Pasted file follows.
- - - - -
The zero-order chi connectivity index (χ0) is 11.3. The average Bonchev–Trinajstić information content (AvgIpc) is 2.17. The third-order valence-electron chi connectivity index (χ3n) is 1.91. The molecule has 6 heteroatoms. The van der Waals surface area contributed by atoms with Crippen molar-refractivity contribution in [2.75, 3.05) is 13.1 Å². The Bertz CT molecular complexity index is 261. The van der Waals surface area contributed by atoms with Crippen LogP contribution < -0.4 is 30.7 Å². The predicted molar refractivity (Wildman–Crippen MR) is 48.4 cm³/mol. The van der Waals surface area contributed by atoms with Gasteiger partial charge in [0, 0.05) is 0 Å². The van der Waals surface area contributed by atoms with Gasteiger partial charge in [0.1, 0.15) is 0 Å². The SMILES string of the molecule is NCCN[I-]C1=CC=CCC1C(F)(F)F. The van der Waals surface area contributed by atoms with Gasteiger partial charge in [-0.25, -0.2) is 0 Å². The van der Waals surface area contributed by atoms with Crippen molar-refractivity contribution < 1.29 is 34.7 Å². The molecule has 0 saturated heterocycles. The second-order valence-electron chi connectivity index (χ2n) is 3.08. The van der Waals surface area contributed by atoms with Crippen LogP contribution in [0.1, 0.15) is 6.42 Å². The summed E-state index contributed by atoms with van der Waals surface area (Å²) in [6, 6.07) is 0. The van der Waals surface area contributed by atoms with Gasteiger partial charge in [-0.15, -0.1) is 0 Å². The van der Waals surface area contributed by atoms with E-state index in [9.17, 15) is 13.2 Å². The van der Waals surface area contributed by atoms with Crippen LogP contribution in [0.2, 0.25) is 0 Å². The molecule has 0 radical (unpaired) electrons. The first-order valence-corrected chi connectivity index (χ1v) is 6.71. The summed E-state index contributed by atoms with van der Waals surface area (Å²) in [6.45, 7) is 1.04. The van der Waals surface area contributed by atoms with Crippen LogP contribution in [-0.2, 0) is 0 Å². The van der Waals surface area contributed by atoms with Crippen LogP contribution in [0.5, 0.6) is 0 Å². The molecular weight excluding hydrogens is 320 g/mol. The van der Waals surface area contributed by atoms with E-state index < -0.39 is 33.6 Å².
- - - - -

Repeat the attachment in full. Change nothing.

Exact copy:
The zero-order chi connectivity index (χ0) is 11.3. The average Bonchev–Trinajstić information content (AvgIpc) is 2.17. The third-order valence-electron chi connectivity index (χ3n) is 1.91. The molecule has 6 heteroatoms. The van der Waals surface area contributed by atoms with Crippen molar-refractivity contribution in [2.75, 3.05) is 13.1 Å². The Bertz CT molecular complexity index is 261. The van der Waals surface area contributed by atoms with Crippen LogP contribution < -0.4 is 30.7 Å². The predicted molar refractivity (Wildman–Crippen MR) is 48.4 cm³/mol. The van der Waals surface area contributed by atoms with Gasteiger partial charge in [0, 0.05) is 0 Å². The van der Waals surface area contributed by atoms with Gasteiger partial charge in [0.1, 0.15) is 0 Å². The SMILES string of the molecule is NCCN[I-]C1=CC=CCC1C(F)(F)F. The van der Waals surface area contributed by atoms with Gasteiger partial charge in [-0.25, -0.2) is 0 Å². The van der Waals surface area contributed by atoms with Crippen molar-refractivity contribution < 1.29 is 34.7 Å². The molecule has 0 saturated heterocycles. The second-order valence-electron chi connectivity index (χ2n) is 3.08. The van der Waals surface area contributed by atoms with Crippen LogP contribution in [0.1, 0.15) is 6.42 Å². The summed E-state index contributed by atoms with van der Waals surface area (Å²) in [6, 6.07) is 0. The van der Waals surface area contributed by atoms with Gasteiger partial charge in [-0.15, -0.1) is 0 Å². The van der Waals surface area contributed by atoms with E-state index in [9.17, 15) is 13.2 Å². The van der Waals surface area contributed by atoms with Crippen LogP contribution in [0.2, 0.25) is 0 Å². The molecule has 0 radical (unpaired) electrons. The first-order valence-corrected chi connectivity index (χ1v) is 6.71. The summed E-state index contributed by atoms with van der Waals surface area (Å²) in [6.45, 7) is 1.04. The van der Waals surface area contributed by atoms with Crippen LogP contribution in [-0.2, 0) is 0 Å². The van der Waals surface area contributed by atoms with Crippen LogP contribution in [0.5, 0.6) is 0 Å². The molecular weight excluding hydrogens is 320 g/mol. The van der Waals surface area contributed by atoms with E-state index < -0.39 is 33.6 Å².